Surprise! South Bend, Ind., Mayor Pete Buttigieg has since soared from obscurity. And his substantive interview for a March 29 Washington Post  article by Sarah Pulliam Bailey raises the prospect that the  religious left could achieve new impact by rallying behind his persona. Such a 2020 scenario could replicate 1980, when triumphant Ronald Reagan boosted the early Religious Right -- and vice versa.

Pundits quickly reinforced the Buttigieg religion angle, including Father Edward Beck on CNNKirsten Powers  in USA Today,  Andrew Sullivan of New York magazine and The Atlantic’s Emma Green.

Buttigieg has never run statewide and is merely the mayor of Indiana’s fourth-largest city (South Bend of Notre Dame fame). But the Harvard alum,  a boyish 37, has already been a Rhodes scholar at Oxford, businessman and Navy intelligence officer serving in Afghanistan. His golden tongue in rallies and TV appearances is inspiring early success.

The mayor could aid Democratic designs in the Big Ten states that are likely to (again) determine whether Donald Trump wins. The amiable Midwesterner ranks third behind East Coasters Joe Biden and Bernie Sanders in Emerson’s latest Iowa poll and well outpaces Amy Klobuchar from neighboring Minnesota. Focus on Rural America’s polling of Democrats who plan to attend the Iowa caucus puts him at 6 percent, tied with Klobuchar and another fresh face, “Beto” O’Rourke.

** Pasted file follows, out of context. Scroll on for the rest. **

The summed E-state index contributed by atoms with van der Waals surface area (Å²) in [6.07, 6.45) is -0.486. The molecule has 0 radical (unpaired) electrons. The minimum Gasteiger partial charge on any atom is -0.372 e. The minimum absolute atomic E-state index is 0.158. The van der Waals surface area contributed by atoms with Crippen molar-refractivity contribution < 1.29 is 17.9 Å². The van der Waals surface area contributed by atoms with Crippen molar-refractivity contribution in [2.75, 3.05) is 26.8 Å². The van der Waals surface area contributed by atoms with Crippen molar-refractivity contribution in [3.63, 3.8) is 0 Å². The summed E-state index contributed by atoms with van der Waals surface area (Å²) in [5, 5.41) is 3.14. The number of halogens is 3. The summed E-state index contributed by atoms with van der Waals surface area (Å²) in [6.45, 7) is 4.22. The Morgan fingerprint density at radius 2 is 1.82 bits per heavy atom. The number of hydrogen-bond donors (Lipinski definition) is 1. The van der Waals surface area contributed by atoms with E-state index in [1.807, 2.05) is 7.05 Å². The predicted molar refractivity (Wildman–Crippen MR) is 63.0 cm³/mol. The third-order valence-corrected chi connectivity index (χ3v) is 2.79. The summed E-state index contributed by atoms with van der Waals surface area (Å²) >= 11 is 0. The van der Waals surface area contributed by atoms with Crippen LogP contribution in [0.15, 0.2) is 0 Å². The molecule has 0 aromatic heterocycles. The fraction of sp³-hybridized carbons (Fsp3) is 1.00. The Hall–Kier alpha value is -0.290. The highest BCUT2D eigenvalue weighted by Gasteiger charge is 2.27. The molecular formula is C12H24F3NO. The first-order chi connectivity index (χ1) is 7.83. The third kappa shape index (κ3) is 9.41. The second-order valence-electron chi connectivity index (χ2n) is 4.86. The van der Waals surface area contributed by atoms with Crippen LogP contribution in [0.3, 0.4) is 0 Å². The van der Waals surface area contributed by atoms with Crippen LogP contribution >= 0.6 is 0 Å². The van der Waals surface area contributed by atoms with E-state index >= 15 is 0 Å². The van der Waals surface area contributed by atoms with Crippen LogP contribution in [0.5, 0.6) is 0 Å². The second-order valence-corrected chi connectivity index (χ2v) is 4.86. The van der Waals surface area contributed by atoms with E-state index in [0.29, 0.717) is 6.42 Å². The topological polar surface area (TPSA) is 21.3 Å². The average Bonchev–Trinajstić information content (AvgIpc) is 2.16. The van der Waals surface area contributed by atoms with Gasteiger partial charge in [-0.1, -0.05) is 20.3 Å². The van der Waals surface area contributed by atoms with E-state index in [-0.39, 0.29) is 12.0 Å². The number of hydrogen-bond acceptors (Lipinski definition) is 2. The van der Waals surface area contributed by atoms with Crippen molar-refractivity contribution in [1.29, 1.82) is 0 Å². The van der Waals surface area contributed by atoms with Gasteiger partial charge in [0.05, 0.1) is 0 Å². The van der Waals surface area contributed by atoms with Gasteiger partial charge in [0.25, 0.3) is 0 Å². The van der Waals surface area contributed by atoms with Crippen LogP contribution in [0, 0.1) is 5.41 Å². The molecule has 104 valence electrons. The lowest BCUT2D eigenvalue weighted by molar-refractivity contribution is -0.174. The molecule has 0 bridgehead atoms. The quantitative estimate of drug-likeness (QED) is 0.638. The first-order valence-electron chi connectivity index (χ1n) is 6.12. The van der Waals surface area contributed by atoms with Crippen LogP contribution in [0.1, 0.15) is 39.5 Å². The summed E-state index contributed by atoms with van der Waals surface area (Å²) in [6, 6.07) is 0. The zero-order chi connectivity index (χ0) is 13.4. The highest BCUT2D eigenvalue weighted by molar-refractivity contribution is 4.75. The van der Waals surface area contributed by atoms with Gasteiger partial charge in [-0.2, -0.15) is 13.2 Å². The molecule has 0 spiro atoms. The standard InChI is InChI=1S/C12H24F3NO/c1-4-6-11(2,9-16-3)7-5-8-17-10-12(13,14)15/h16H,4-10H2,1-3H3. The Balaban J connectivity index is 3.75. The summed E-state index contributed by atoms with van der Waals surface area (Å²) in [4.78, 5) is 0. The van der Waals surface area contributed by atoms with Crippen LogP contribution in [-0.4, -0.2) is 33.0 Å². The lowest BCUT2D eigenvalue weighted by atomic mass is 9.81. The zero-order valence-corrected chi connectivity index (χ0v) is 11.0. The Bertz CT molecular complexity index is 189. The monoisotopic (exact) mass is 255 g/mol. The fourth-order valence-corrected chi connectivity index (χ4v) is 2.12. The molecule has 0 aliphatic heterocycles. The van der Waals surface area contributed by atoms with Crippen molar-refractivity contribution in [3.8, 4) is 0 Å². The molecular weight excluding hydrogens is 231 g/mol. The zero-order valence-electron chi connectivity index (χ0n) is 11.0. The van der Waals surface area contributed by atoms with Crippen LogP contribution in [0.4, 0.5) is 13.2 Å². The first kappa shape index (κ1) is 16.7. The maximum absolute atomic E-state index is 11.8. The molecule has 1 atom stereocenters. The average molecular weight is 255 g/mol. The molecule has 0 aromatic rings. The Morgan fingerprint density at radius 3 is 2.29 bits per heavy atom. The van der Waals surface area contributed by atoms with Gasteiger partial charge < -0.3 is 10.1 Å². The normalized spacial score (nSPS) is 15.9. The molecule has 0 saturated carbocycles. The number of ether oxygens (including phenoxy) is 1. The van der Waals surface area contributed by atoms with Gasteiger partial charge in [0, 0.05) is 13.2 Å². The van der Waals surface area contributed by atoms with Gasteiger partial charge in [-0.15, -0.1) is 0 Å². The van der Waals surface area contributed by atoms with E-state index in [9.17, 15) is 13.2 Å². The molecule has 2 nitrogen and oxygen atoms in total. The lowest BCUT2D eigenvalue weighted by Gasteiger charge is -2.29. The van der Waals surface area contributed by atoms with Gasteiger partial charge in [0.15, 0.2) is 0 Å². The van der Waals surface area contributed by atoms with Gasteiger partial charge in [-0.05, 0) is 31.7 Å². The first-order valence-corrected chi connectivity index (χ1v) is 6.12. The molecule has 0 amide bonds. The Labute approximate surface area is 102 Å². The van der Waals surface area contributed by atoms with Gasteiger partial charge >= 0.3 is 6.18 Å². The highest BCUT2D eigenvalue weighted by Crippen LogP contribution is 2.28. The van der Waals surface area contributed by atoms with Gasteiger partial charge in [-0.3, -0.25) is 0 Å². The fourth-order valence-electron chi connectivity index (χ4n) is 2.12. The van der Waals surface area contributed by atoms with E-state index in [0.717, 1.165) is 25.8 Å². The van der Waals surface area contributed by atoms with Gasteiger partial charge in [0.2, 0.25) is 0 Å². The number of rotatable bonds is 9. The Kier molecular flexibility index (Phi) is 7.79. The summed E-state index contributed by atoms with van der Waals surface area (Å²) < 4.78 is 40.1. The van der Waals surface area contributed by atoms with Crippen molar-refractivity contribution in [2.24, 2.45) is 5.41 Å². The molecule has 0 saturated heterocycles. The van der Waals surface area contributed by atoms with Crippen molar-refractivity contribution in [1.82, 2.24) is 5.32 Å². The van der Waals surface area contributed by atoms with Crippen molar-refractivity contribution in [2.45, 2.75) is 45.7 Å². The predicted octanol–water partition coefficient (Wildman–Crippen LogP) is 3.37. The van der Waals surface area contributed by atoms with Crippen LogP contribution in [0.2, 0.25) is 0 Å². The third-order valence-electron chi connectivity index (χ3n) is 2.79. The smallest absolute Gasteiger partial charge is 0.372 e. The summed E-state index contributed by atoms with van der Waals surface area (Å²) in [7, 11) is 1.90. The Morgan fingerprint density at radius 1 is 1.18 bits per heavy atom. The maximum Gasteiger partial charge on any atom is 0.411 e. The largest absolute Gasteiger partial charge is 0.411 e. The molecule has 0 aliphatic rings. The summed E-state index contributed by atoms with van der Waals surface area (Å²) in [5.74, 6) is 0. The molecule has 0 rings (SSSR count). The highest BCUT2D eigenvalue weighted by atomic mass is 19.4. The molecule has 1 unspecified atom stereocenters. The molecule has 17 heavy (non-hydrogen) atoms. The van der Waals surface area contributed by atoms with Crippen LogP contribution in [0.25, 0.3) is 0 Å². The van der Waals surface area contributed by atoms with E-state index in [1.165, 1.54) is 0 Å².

Journalists take note: Buttigieg is a religiously significant figure who underwent a spiritual turn at a Catholic high school and at Oxford. He became a devoted and articulate Episcopalian, came out in 2015, and married his gay partner in church last year.  That, and his social-gospel outlook, mesh with leaders and thinkers in “mainline” Protestantism’s liberal wing, alongside Catholics of similar mind.

Among Buttigieg’s numerous religious comments in the opening phase of his campaign, the most remarkable came April 7 before a packed LGBTQ Victory Fund rally. He admitted that as a youth “I would have done anything to not be gay,” said his same-sex marriage ‘has moved me closer to God,” and challenged “the Mike Pences of the world” with this: “If you’ve got a problem with who I am, your problem is not with me. Your quarrel, sir, is with my Creator.” (Notably, some media lower-cased his C.) 

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Beto O'Rourke and the eating-holy-dirt story is actually about a Catholic shrine in New Mexico